I recently revisited a book I read a few years ago called Nudge by Robert Thaler and Cass Sunstein, and it hit me that the concepts of “Choice Overload” and “Choice Architecture” are very relevant to building software.
Behavioral economists have shown that in some instances presenting consumers with many choices can lead to reduced motivation to make a decision and decreased satisfaction with choices they end up making.
This concept revolves around the idea of designing options in a way that leads consumers towards desired behaviors without limiting choice.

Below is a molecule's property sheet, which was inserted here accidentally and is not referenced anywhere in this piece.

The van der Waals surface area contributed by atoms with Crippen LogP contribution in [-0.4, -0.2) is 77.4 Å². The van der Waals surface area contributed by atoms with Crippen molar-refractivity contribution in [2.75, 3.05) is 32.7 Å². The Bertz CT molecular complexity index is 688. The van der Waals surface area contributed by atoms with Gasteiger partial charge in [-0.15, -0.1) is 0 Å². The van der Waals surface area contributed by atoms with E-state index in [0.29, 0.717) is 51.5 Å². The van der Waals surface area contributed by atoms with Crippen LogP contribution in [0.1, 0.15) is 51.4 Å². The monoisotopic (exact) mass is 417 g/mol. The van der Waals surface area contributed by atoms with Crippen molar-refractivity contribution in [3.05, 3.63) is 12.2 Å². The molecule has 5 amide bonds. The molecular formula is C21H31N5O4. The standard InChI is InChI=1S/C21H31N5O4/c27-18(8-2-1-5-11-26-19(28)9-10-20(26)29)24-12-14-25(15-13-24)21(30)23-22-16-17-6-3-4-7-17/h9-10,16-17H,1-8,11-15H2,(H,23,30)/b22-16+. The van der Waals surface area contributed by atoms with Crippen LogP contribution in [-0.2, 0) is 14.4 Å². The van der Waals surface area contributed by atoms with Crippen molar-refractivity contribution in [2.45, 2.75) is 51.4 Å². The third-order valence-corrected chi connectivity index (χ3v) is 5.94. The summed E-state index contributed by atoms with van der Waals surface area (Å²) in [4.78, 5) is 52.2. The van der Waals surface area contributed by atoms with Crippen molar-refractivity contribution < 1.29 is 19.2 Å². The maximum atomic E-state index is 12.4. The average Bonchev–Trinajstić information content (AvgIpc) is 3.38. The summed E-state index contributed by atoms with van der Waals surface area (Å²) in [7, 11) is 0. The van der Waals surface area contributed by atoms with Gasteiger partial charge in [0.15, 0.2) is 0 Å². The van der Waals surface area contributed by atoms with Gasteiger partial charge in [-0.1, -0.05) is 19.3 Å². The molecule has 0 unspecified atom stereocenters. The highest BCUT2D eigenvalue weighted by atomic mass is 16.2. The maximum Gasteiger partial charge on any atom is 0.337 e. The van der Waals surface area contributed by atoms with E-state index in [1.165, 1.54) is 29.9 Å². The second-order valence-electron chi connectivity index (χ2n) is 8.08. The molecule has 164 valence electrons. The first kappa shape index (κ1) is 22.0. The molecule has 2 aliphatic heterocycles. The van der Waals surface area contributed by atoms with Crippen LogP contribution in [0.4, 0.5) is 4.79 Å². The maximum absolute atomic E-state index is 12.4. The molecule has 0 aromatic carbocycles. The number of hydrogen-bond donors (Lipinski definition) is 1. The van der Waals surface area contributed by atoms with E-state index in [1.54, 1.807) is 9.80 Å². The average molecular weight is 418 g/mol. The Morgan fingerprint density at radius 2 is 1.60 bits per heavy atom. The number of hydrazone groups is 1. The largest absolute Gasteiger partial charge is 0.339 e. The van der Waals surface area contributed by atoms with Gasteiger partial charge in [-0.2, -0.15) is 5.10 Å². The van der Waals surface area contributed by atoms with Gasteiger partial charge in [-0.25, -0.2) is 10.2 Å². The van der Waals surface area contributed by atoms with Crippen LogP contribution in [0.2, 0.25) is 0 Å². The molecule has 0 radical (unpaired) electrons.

My takeaways in the context of software are that:
1. Offering too many options may result in poor user experience in addition to adding complexity for things that may only be used by few customers. As such, we need to be very deliberate about which options we provide to users.
How am I supposed to use this? Thanks for the example, Des Traynor (https://vimeo.com/81544164)
2. When designing features, do it in a way that leads users to make a decision that we –as experts in our industry — believe is optimal.
Just some food for thought. If you want to learn more about it but don’t want to read the book, check out: https://en.wikipedia.org/wiki/Choice_architecture